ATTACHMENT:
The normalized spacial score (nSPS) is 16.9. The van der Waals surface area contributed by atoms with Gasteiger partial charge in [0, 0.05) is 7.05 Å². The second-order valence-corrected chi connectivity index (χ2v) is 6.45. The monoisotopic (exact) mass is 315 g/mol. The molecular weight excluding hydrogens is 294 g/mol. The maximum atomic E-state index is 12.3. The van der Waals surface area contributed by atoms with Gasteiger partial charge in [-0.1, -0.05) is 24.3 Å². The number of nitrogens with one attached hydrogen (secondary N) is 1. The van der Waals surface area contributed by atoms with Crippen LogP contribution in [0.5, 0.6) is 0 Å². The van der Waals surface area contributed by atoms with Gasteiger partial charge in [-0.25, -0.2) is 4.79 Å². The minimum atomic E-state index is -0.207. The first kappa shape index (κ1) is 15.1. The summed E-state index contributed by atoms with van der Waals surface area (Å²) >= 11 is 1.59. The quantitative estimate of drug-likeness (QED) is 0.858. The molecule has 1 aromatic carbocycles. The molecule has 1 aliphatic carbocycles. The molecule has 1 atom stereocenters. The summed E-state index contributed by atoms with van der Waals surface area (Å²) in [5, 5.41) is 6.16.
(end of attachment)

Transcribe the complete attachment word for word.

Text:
The normalized spacial score (nSPS) is 16.9. The van der Waals surface area contributed by atoms with Gasteiger partial charge in [0, 0.05) is 7.05 Å². The second-order valence-corrected chi connectivity index (χ2v) is 6.45. The monoisotopic (exact) mass is 315 g/mol. The molecular weight excluding hydrogens is 294 g/mol. The maximum atomic E-state index is 12.3. The van der Waals surface area contributed by atoms with Gasteiger partial charge in [-0.1, -0.05) is 24.3 Å². The number of nitrogens with one attached hydrogen (secondary N) is 1. The van der Waals surface area contributed by atoms with Crippen LogP contribution in [0.5, 0.6) is 0 Å². The van der Waals surface area contributed by atoms with Gasteiger partial charge in [-0.25, -0.2) is 4.79 Å². The minimum atomic E-state index is -0.207. The first kappa shape index (κ1) is 15.1. The summed E-state index contributed by atoms with van der Waals surface area (Å²) >= 11 is 1.59. The quantitative estimate of drug-likeness (QED) is 0.858. The molecule has 1 aromatic carbocycles. The molecule has 1 aliphatic carbocycles. The molecule has 1 atom stereocenters. The summed E-state index contributed by atoms with van der Waals surface area (Å²) in [5, 5.41) is 6.16.